“On Borrowed Place, On Borrowed Time. 的地方, 暫借的時間.”
A phrase commonly used to describe Hong Kong’s unending state of impermanence. The region’s transient nature and intertwining history can be understood in two-folds — a colonial legacy that it has struggled to reconcile, and an authoritarian future that has been difficult to predict.
Michael Lo, Madeline Petersen
As Britain and China negotiated the conditions of the Handover, two promises were woven into the constitution in order to “ease the hearts” of Hong Kong people about the transition. The first assurance came under the “one country, two systems” principle, an arrangement that would honour the region’s unique way of life for fifty years to ensure a peaceful return to the motherland. The second agreement promised Hong Kong that the ultimate aim of universal suffrage could eventually be achieved one day, which would allow Hong Kong people to fully govern their own region in the future.
Beyond the constitutional details and legislative affairs, these two promises would hold a more symbolic meaning to a new generation of Hongkongers, and inspire a sense of hope that the region could someday dictate its own future. Throughout Hong Kong’s conflicting history, the region has never had the opportunity to experience democratic qualities such as self-determination, universal suffrage, or genuine democracy. Hong Kong’s fate has always been beholden to forces larger than itself.
One of the goals of this project is to shed light on the journey that Hong Kong has undergone, and to document the courageous measures that Hongkongers have undertaken in its pursuit for genuine democracy.
In order to tell the story of Hong Kong with accuracy and care, the project is broken down into several layers. At the surface, it outlines the historical account of Hong Kong’s handover since the Sino-Joint Declaration was signed in 1984. From another perspective, it is an archive of digital artefacts that resurface a collection of stories, imagery, and musings of how people felt in a particular moment in time. And at its core, it is an anthology of reflections that attempts to forge meaning from the tragic events that have transpired. It invites questions of what it means to be Hongkonger? Can freedom survive in the absence of democracy? And what role does memory play in cultivating identity?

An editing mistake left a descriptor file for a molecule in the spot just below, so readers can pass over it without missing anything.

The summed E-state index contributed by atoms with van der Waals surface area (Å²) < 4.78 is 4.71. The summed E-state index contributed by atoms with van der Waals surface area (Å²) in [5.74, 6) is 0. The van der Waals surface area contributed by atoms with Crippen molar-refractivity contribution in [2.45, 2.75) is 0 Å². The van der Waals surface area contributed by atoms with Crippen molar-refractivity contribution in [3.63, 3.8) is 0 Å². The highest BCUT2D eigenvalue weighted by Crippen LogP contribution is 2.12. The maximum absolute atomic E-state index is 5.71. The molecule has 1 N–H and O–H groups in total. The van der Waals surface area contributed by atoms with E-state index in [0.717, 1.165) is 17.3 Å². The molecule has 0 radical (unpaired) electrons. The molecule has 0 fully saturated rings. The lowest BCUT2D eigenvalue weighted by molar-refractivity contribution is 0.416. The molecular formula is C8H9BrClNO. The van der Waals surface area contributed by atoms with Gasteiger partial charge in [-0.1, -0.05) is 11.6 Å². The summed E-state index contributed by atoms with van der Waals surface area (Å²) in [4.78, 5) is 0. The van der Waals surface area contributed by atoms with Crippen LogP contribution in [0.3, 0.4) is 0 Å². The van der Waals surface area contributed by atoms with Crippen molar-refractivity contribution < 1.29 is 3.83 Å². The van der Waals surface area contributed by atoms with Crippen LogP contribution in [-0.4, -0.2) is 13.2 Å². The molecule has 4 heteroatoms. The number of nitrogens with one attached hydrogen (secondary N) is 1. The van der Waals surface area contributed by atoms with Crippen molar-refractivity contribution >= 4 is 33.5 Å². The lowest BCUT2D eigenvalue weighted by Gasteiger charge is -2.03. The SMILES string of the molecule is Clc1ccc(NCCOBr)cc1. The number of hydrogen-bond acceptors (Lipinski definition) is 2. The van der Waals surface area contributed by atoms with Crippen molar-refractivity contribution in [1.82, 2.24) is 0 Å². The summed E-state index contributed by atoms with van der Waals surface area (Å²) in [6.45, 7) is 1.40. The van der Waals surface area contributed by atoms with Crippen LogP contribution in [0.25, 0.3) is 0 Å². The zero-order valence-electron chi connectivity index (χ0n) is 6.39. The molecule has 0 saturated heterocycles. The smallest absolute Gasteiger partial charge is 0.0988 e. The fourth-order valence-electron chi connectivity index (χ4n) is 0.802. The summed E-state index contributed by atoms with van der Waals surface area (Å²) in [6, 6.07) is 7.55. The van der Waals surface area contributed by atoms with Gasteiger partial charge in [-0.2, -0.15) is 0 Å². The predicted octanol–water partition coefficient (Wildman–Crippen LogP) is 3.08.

On a more personal note, this project has also provided the editors of the work an opportunity to explore our own personal history and sense of belonging. It has given us the space to examine how our lineage is woven into our identities, and has provided us a glimpse of the modest role we play within a larger narrative that extends beyond ourselves. While Hong Kong is no longer considered “a borrowed place”, the region is still — in a sense — on borrowed time. As the region’s fifty year grace period slowly ends, China’s encroaching influence and presence have grown larger, and the promises that were once made to Hong Kong are now under threat. New legislation, such as the National Security Law, has been weaponised to silence pro-democracy advocates, and has forever reshaped what can be said and fought for in Hong Kong.
It is within this historical context that On Borrowed Time was created. The project contributes to the shared endeavour of documenting Hong Kong’s unique status in the face of censorship. While some may argue that Hong Kong’s impermanence is inevitable, it is through preserving the collective memory of Hong Kong that a common truth—and the spirit of the things we love—may persist.
Project coming soon. Please reach out to me for a preview.